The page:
A lean, sustainable deployment process is essential for rapid, integrated development. The production environment's stability and quality are in the foreground here. Though this can be achieved easily, countless available options and possibilities prevent most people from identifying the basic structure of the process. This blog article describes a simple deployment process which can be extended as required, and leads dependably to success with the help of best practices in the WhereScape RED environment.
Back to Basics: Deployment principles
The primary goal of a deployment process is to safeguard the integrity of the production environment, and ensure that only previously tested objects are released in it.
The standard method to achieve this is to develop objects in a separate environment (DEV). These developed objects are then tested thoroughly in another environment (TEST) which corresponds in many respects to the production environment, and then rolled out at the actual destination, the production environment.
This procedure focuses on testing objects to be released. Each deployment should comply here with the principles of testing (completeness, traceability and reproducibility). Of course, this applies not only to the integrity of objects after deployment, but also the correctness of the elements' contents.
Complex landscapes in the data warehouse area often contain a further instance: The integration environment. Meant for consolidation, this environment is usually used to check releases for technical integrity during installation and rollout.
Git in the context of WhereScape RED
Illustrated above is a simple deployment process. It starts with fulfilment of a specification in the development environment (DEV). After finishing their work, developers test their artefacts with respect to the integration environment. If integrity is ensured, roll-out follows in the test environment. After arrival there, reviews and user acceptance tests are performed.
If changes need to be made to an artefact at any level, the process in the development environment begins again. Once an artefact has been successfully deployed in an environment, the release is extended correspondingly. The released version, in turn, goes through the same entire cycle, and is subsequently installed in the production environment (PROD).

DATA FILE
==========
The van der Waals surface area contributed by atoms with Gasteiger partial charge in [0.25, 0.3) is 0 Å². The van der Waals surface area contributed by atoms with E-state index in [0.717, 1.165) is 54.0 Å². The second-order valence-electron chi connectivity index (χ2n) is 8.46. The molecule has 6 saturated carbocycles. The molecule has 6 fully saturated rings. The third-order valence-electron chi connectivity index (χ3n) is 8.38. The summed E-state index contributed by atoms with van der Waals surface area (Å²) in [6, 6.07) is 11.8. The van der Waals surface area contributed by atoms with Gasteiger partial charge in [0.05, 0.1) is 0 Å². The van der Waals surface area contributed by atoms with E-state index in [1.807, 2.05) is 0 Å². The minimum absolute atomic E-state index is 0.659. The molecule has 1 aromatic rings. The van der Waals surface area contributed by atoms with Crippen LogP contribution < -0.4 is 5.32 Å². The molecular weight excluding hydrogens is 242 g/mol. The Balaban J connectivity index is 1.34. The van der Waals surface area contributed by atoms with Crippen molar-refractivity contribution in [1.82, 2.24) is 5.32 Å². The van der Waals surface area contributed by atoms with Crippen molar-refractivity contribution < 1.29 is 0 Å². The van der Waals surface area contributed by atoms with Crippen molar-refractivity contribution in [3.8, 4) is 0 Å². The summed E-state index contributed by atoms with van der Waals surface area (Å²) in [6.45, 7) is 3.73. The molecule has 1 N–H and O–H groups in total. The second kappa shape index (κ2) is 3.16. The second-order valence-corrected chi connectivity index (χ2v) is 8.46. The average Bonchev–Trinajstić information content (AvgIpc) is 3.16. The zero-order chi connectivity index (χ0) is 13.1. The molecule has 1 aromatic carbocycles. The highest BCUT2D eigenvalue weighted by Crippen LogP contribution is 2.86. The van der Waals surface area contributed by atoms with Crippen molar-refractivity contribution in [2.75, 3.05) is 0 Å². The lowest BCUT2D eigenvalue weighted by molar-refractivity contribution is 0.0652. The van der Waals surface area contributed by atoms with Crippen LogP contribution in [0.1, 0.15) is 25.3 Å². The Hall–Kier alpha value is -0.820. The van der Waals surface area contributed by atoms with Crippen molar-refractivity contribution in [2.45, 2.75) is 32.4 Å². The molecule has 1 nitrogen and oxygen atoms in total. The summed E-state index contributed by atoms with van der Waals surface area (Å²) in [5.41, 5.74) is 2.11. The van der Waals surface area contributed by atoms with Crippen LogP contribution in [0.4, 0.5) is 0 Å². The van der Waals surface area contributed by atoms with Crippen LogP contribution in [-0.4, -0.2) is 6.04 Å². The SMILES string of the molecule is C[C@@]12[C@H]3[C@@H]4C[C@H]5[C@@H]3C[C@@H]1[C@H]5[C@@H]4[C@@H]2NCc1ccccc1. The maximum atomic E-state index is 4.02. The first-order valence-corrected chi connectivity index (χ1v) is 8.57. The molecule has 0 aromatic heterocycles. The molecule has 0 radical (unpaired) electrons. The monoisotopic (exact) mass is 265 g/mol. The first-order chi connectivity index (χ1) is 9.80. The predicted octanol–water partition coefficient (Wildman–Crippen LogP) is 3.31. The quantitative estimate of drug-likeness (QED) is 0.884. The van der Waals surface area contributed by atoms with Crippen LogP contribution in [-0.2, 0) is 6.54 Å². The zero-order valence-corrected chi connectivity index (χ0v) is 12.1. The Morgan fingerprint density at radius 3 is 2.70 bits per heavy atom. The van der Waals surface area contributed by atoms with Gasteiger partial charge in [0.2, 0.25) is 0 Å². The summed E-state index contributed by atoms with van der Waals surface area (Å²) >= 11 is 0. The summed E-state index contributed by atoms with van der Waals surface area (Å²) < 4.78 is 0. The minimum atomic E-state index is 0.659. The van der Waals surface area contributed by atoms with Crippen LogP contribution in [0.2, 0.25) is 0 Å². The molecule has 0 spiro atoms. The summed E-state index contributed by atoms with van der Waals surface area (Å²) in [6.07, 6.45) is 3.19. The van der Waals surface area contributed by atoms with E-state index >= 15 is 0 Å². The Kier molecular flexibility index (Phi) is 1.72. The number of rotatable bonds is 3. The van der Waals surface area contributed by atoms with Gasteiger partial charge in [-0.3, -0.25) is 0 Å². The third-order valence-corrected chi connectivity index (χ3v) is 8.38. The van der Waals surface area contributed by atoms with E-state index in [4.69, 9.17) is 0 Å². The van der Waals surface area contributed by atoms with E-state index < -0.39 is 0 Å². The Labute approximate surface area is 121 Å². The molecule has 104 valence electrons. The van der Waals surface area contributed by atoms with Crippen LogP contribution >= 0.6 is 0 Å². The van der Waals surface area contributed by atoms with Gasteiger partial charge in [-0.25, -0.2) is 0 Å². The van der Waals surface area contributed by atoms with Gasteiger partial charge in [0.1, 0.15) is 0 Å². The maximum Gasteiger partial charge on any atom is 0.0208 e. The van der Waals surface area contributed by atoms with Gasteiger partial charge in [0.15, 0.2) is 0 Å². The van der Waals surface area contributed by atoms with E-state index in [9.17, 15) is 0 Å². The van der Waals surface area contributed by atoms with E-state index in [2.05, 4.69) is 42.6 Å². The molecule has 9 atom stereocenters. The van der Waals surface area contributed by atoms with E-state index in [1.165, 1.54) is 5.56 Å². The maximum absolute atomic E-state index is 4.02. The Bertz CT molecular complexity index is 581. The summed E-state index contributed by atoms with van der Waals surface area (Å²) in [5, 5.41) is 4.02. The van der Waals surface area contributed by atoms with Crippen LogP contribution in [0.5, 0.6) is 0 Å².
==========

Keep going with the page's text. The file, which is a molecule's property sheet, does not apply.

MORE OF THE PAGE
Until a fully automated process (CI/CD) has been developed, it is advisable to issue production roll-outs in a cyclical pattern. This makes it possible to plan and monitor progress, thus increasing transparency in development.
At the same time, the development scope can be well tailored to a cycle, and problems such as simultaneous work on common objects can be reduced. Of course, a cycle's length depends on many factors. One approach involves orientation toward other cycles, such as that of a sprint.
The release and deployment process is one of the most important in the field of data warehouse management. For this reason, it is useful to introduce an instance which assumes responsibility for this process, while also performing other organizational tasks within the framework of release. This instance is called release management and comprises at least two people. This preserves the two-person rule and promotes review culture during assigned tasks.
Accordingly, for example, a merger of "feature branch" or "specification branch" with "release branch" should only be possible via a pull request. This pull request is then confirmed by release management which checks, for example, whether a specification has actually been approved and further organizational points have been adhered to.
Of course, the quality of a deployment process depends on many factors, including the landscapes of the systems and enterprise. Furthermore, this article clearly presents the concept in a very basic and simplified form. However, a well-structured and lucid process contributes significantly to fast, consistent and transparent development. As a cornerstone for good development work and a secure production environment, it thus deserves the reader's attention.
To discover what else needs to be considered in connection with WhereScape RED and deployment processes, have a look at part 2 of this blog article.